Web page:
Published On December 23, 2015
IN A SENSE, IT’S SIMPLE. Everyone already knows how to prevent the devastating effects that early childhood stress can have on children later in life. “We could eliminate poverty, violence, racial discrimination and child maltreatment,” says Jack Shonkoff, director of the Center on the Developing Child at Harvard University. “Then we would see huge improvements in the health of our population.” The question is: What can we do in the meantime?
Shonkoff’s center has helped develop 20 pilot programs that begin to answer that question. He compares them to the clinical trials used to test new drugs and translate research into practice. “We’re not assuming that the same thing will work for everyone,” Shonkoff says. “We need to adapt the model of precision, of personalized medicine, to address the social determinants of disease.”
In one program, called FIND, researchers film low-income parents playing with their children. They capture moments of positive interactions in which the parent engages in “serve and return” interaction with a child—responding to a baby’s smile with a hug and coo, or to a toddler’s question with a conversation. The researchers then use those moments to coach parents about how to help their child’s development and be the child’s safe haven in a stormy environment.
Another program teaches parents to play games with their pre-school children that require learning a set of rules to play by. The theory is that these games enhance not just learning and school readiness, but also build skills that help both parent and child better cope with adversity. During this game-based program, researchers found that kids who were good at paying attention made significant gains in abilities linked to cognitive flexibility, or the ability to shift behaviors according to different sets of rules or environments—a skill that comes in handy during adverse conditions. Those with poor attention skills showed no such gains, and researchers worked to improve their attention skills along with the games.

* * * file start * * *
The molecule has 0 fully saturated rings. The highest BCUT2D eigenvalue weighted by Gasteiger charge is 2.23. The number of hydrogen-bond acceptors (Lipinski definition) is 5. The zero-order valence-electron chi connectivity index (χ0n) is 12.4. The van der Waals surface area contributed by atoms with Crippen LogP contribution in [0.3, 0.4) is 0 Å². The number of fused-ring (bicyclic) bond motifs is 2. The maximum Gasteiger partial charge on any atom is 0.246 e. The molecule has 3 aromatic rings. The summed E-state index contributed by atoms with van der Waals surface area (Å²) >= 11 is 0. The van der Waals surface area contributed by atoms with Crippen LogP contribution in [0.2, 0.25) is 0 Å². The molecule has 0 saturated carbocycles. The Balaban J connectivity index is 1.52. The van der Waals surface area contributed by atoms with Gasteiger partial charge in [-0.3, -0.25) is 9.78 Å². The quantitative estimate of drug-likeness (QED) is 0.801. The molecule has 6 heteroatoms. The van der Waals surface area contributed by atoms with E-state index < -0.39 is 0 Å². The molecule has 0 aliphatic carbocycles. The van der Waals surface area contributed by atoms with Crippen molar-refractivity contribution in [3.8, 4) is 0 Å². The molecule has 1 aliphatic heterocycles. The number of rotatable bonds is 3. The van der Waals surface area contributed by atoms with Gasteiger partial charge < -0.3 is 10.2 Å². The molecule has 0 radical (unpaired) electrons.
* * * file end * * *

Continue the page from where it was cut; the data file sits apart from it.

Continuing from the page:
Finding programs that work means taking varied approaches, and then communicating positive results when they happen. Shonkoff’s group has also launched a new research network, working with the National Scientific Council on the Developing Child and the American Academy of Pediatrics, to develop and test new biological measures of toxic stress in pediatric settings. James Perrin, associate chair of MassGeneral Hospital for Children and the immediate past president of the American Academy of Pediatrics, is also involved. Perrin sees the mounting research on the effects of childhood stress as the first step in evolving better treatments for them. “The AAP wants to take the new science of stress and make a difference in the community and pediatric practice,” he says.
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